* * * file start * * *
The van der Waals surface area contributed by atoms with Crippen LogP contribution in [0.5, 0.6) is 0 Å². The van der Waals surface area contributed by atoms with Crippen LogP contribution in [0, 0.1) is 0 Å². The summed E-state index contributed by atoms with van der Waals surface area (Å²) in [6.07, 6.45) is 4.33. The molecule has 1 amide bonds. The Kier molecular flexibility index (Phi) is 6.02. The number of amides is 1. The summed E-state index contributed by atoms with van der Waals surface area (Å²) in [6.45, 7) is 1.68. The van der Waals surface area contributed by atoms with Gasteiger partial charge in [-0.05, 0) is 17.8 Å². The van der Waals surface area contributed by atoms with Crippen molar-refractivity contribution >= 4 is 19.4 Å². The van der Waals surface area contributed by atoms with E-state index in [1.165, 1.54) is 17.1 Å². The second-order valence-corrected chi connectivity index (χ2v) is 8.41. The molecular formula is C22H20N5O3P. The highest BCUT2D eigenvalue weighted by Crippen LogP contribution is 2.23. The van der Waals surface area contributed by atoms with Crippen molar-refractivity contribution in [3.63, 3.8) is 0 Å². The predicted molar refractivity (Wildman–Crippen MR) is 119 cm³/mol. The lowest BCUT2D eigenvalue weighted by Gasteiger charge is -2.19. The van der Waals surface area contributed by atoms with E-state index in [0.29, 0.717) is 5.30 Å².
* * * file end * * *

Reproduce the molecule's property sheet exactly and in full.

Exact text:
The van der Waals surface area contributed by atoms with Crippen LogP contribution in [0.5, 0.6) is 0 Å². The van der Waals surface area contributed by atoms with Crippen LogP contribution in [0, 0.1) is 0 Å². The summed E-state index contributed by atoms with van der Waals surface area (Å²) in [6.07, 6.45) is 4.33. The molecule has 1 amide bonds. The Kier molecular flexibility index (Phi) is 6.02. The number of amides is 1. The summed E-state index contributed by atoms with van der Waals surface area (Å²) in [6.45, 7) is 1.68. The van der Waals surface area contributed by atoms with Gasteiger partial charge in [-0.05, 0) is 17.8 Å². The van der Waals surface area contributed by atoms with Crippen molar-refractivity contribution >= 4 is 19.4 Å². The van der Waals surface area contributed by atoms with E-state index in [1.165, 1.54) is 17.1 Å². The second-order valence-corrected chi connectivity index (χ2v) is 8.41. The molecular formula is C22H20N5O3P. The highest BCUT2D eigenvalue weighted by Crippen LogP contribution is 2.23. The van der Waals surface area contributed by atoms with Crippen molar-refractivity contribution in [3.63, 3.8) is 0 Å². The predicted molar refractivity (Wildman–Crippen MR) is 119 cm³/mol. The lowest BCUT2D eigenvalue weighted by Gasteiger charge is -2.19. The van der Waals surface area contributed by atoms with E-state index in [0.29, 0.717) is 5.30 Å².